[00:10:02] And I immediately thought, Oh, I wonder if this could work as an app on your phone and wonder if I could write an app so that it could provide this sort of learnings I’m having as a course. But think about the complexity of actually designing that and doing it. So limiting it to one hour and forcing yourself to do that, I think is really important because it’s making me excited.
[00:10:23] And I started today because I knew I’d only got one hour instead of faffing around and then going, Oh, I could start this podcast today in two hours time, actually got on with it within minutes of the time I’d assigned to my calendar for today for this one hour of podcasting, I immediately got on with it. So I think this is a great technique from my, my experience.
[00:10:40] The other thing I did, and I’m going to pass on more of these lessons next week cause I’m going to try them out and then pass them on once I know, which I think work, is that going along the same lines of the idea of podcasting is about like a new year’s resolution.
[00:10:52] I started looking at how you motivate yourself to keep going with new year’s resolutions. I’ve been looking at documentation from like the American psychology association, Harvard medical school, and many others, lots of internet sites as well. And there were five key principles I’ve come up with so far.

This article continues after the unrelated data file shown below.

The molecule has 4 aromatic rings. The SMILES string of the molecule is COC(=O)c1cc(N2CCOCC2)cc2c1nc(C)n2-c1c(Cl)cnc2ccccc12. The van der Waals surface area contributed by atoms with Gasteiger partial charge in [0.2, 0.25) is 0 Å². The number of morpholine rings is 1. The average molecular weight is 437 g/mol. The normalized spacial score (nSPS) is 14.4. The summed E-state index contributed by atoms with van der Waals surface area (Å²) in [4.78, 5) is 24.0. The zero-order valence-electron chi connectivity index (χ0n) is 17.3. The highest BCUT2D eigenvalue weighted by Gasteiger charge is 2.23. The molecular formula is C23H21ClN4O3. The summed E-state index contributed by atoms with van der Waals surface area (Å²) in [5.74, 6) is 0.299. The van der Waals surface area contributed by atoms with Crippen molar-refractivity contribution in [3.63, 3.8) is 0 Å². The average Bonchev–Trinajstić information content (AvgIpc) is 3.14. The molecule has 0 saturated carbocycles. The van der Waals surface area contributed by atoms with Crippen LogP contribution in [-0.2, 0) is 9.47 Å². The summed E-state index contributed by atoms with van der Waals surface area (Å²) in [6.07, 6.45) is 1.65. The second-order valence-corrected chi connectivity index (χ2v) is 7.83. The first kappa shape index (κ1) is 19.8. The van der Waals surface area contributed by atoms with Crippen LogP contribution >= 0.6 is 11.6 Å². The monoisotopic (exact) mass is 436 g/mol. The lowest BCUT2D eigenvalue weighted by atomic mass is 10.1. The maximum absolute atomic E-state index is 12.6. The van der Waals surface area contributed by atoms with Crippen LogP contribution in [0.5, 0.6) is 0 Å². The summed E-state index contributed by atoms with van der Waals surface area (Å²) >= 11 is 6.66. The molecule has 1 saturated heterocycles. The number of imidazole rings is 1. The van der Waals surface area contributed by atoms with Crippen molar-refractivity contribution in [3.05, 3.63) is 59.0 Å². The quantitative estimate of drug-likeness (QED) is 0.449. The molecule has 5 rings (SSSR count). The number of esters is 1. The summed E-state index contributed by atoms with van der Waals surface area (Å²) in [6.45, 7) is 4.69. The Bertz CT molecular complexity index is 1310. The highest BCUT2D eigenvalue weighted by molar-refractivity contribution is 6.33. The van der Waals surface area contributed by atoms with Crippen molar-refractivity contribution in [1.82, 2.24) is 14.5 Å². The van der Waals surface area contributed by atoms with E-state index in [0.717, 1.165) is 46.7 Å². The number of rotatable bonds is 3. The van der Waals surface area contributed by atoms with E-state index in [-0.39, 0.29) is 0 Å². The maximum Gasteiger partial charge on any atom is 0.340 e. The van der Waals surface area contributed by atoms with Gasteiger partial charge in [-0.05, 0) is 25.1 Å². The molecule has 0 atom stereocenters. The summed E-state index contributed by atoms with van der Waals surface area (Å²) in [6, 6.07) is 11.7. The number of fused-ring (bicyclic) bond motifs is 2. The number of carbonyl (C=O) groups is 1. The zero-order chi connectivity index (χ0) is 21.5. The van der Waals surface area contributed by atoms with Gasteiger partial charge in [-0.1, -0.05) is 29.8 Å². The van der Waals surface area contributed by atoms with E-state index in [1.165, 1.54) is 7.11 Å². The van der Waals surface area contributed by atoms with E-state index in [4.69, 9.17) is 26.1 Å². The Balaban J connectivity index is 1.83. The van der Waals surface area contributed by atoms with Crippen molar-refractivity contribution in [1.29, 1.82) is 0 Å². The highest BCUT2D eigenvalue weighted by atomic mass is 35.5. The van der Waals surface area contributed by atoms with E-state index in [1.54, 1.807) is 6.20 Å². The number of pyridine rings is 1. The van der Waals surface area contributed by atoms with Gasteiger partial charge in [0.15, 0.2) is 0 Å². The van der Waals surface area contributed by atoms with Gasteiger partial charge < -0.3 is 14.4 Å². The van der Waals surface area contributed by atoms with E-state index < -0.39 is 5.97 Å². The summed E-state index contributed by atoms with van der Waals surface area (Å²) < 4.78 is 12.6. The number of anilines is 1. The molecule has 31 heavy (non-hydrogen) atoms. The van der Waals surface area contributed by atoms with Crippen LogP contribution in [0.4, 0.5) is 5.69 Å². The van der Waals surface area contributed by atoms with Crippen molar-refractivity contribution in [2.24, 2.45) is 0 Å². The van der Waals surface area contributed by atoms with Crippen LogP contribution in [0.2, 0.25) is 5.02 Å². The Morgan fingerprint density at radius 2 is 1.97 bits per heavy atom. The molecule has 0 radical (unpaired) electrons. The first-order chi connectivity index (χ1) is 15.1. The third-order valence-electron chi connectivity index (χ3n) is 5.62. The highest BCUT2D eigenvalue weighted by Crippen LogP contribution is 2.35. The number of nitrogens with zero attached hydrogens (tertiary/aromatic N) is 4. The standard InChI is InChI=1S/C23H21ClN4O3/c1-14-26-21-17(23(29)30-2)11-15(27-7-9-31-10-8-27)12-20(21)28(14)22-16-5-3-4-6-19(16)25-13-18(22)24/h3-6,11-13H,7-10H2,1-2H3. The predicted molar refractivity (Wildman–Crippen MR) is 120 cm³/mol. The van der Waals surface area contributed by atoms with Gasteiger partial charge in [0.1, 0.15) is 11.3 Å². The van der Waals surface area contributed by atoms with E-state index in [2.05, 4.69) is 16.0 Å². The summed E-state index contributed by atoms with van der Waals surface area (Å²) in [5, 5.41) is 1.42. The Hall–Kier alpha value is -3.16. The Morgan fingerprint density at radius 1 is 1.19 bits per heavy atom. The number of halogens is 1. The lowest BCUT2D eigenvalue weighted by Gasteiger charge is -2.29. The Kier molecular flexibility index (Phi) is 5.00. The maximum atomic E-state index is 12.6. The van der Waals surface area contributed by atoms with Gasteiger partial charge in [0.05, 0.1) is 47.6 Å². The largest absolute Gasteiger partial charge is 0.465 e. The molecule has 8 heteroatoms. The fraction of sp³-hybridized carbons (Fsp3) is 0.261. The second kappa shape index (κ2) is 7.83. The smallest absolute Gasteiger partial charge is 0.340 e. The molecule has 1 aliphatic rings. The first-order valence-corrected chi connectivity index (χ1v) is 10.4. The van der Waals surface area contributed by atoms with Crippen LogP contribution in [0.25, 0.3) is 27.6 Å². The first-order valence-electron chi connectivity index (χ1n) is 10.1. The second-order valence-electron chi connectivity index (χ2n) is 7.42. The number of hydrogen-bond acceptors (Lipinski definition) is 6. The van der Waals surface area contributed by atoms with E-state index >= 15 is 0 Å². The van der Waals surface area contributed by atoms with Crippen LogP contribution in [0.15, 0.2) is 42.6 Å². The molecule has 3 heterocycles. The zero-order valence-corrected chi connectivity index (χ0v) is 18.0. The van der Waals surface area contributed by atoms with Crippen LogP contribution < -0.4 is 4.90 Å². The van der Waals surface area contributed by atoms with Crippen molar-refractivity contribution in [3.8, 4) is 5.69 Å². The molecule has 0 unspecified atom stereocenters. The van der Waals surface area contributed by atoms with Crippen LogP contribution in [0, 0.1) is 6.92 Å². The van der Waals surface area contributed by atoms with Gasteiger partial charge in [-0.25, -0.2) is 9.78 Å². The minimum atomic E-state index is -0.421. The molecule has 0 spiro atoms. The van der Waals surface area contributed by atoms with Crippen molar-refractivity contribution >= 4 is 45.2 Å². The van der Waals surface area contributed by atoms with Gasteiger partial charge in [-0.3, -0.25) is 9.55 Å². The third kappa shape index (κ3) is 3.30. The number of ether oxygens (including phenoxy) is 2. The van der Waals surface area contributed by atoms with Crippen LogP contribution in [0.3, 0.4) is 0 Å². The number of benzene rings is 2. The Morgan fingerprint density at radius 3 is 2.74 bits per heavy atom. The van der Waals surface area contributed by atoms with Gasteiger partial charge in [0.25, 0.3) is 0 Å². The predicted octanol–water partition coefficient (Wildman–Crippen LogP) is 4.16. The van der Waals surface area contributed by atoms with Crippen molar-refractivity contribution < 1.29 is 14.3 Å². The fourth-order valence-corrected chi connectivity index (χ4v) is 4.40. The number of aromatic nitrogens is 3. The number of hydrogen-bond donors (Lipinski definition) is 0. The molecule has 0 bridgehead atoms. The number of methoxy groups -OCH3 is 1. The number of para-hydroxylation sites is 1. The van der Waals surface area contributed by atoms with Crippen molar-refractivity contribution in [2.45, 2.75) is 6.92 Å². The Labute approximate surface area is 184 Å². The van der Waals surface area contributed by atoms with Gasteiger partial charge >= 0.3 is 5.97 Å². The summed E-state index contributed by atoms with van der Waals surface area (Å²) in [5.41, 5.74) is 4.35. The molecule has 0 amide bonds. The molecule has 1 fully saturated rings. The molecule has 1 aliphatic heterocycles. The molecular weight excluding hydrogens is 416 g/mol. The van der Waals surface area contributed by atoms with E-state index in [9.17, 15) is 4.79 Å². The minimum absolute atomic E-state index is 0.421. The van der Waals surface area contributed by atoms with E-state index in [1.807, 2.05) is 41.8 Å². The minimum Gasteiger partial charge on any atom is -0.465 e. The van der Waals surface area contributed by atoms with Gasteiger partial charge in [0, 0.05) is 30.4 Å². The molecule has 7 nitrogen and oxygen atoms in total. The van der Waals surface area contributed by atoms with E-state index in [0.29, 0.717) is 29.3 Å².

[00:11:08] Number one, dream big first. It sounds like a bit of a contradiction when I’m saying complexity is the enemy of execution, but first Harvard medical school actually said, you need to dream big first.
[00:11:18] What is your grand vision? Get in touch with it. Know what it is that you want to see. Not just, I want to make a podcast cause it’d be fun, but why? What do you see? What do you see you or have after you’ve been doing this for. Five years for one year, whatever.
[00:11:32] Number two is dream small. So the complete opposite. You break up that vision into the first few goals that you need to achieve and make them incredibly simple. Number two, three, make each goal measurable so you know when you’ve achieved it. Number four, be realistic. Do things that you know you can achieve. Don’t just set huge goals. Like, I’m going to be famous on TV by next week.
[00:11:52] It isn’t going to happen.
[00:11:54] Um, what did we get to? Number five. Oh, actually there’s more than five points here on it. Talk about it. Join others experiencing the same thing and work together to find that motivation and forget anyone that says you just don’t like your topic enough. I just don’t believe that anymore. from the reading I’ve done this week. It’s far, far more complex than that.
[00:12:12] don’t believe anyone that says it is just simply because you don’t love your topic enough . So talk to other people. Talk to me on my social media if you like.